corner, and anchored among sail and motor boats. Because the water was
deep close to shore, Pearce unhooked the dinghy and floated ashore
with a long line to tie our stern to a tree. We discovered that
we were anchored next to another couple doing the Loop -- Jane and
Howard Burdick, out of Newport, RI. After comparing notes,
Jane and Pearce agreed that there were no fish here either.
spite of no fish, Baie Fine was very pretty. Kibon looked contented anchored
in the famous pool. The Pool, as the head of the bay is called, is
completely protected from winds. The water is several degrees warmer than
anywhere outside the fiord, but there was a gentle breeze to keep us cool in
the evening. It was so still in the morning that it did not feel like
we were on a boat. Since we had no electric power, Pearce fired up the barbecue,
and we cooked dinner on it. It was like deja vue all over again on
many older and smaller boats! The challenge was to provide coffee for
breakfast the next morning. A tea kettle on the barbecue provided hot
water, but the only instant coffee we had was Swiss Mocha -- it tasted more
like hot chocolate.
Wednesday, July 24, 2002
Breakfast accomplished, Pearce unwrapped us from the tree, pulled the anchor
up, and headed back down the bay. As we came out into the North
Passage again, Pearce saw a long freighter tied up at a dock, behind which
were huge piles of white -- probably rock that was being quarried in the
surrounding islands. We had passed several places that were being
mined. The freighter was so long that Kay insisted is was two separate
boats both tied up at a gray dock. Pearce said, "Yes, dear"
and waited until we got closer. Amazingly, the gray dock was the hull
that connected the two boats, the stern and the bow!
We continued across the North Channel and approached Manitoulin
Island. We headed down the easternmost bay to Manitowaning, the oldest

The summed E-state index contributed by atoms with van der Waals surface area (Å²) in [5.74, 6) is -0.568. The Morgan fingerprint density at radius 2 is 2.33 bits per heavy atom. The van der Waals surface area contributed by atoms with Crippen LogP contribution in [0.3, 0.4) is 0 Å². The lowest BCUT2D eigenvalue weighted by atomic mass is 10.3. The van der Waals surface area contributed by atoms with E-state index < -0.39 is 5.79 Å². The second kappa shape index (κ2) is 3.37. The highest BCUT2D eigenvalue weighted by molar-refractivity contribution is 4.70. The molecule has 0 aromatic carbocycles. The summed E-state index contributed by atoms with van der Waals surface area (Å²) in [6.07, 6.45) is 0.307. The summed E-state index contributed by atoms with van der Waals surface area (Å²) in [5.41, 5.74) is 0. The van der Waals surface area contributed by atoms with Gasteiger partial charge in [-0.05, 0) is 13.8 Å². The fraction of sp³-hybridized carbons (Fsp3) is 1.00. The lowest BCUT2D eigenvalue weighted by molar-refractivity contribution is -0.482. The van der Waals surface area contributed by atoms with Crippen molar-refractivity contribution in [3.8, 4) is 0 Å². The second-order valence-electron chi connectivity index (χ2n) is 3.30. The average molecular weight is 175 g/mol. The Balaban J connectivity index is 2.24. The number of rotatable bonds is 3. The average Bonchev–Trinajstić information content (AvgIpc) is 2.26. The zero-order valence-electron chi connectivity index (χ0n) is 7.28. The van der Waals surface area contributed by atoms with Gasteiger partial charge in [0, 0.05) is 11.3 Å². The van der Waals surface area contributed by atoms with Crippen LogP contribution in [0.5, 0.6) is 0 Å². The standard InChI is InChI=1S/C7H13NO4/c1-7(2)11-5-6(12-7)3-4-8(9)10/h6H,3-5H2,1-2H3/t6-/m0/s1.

settlement on the island. In 1836, the government tried to establish a
community that would gather the native people into a settlement.
Although this was not successful, the village developed into one of the
Island's commercial centers. It is a deep water port that began to
decline when a road and bridge was opened to Manitoulin after WWII.
Now its main industry is tourism and fishing. We spent the afternoon
visiting the Assiginack Museum, the S.S. Norisle, the Lighthouse, St. Paul's
Church -- the oldest Anglican church in North America-- and several old mills along the wharf. Assiginack is the name of the "county"
whose government maintains the attractions. The S.S. Norisle was the
last steam powered passenger ship on the Great Lakes. It has a long
history, but its final voyages were as a ferry which carried people and cars
from Southern Ontario to Manitoulin Island.
After our exercise, which included a hike up and down a cliff -- four levels
of 20 steps each -- Pearce hooked up the Direct TV line and we enjoyed some
movies after dinner. A full moon was shining over Manitowaning Bay as
we rocked to sleep.
Thursday, July 25, 2002
Pearce had been watching the fishermen return with their catch
yesterday. One boat had caught three nice sized salmon. Although
the fisherman didn't reveal just where he had caught them, he did give some
advice on how to catch them. So, we went out into the Bay, headed for
deep water, Pearce put on his Orange Rappala lure, and a half pound weight. Guess
what? Same old story. Those fish just don't want to eat Pearce's
Back across to the North Channel we came and into Harbor Vue Marina at
Little Current, Ontario.
The fuel pump for the generator has arrived! Many, many thanks to Stan
Ferguson, President of Harbor Vue and and the intervention of Leigh Natalie, his
Service Coordinator and number
one expediter it made the trip from Long Island in record time. Craig installed
it, waved a magic wand and the thing purred to life. The old fuel pump had
failed after only 250 hours... but thanks to Darren Matthews at SIBS,
Barry the Kohler parts dealer at MTS Power Systems in Freeport and several UPS
and Canadian Customs officials along the way, we're
back in the electricity business. Let's only hope that, since we had to pay
for all this in advance, the Kohler Generator Company will see fit to reimburse
us fairly soon... there are a few more ice cream stands ahead.
Here we are in Little Current... already
into the North Channel. This Lighthouse at Strawberry Island marks the entrance
to Little Current. This section was supposed to end at Killarney, but it
just kept growing, didn't it? Tomorrow we'll start a new section that will take
us through The North Channel and eventually back into the US. One of the high
points will happen next week when we rendezvous with other "Loopers"
at Kagawong... but that's the next chapter.
Back to Log Index page
to Section IV: North Channel - Little Current,
Ontario to Mackinac Island, Michigan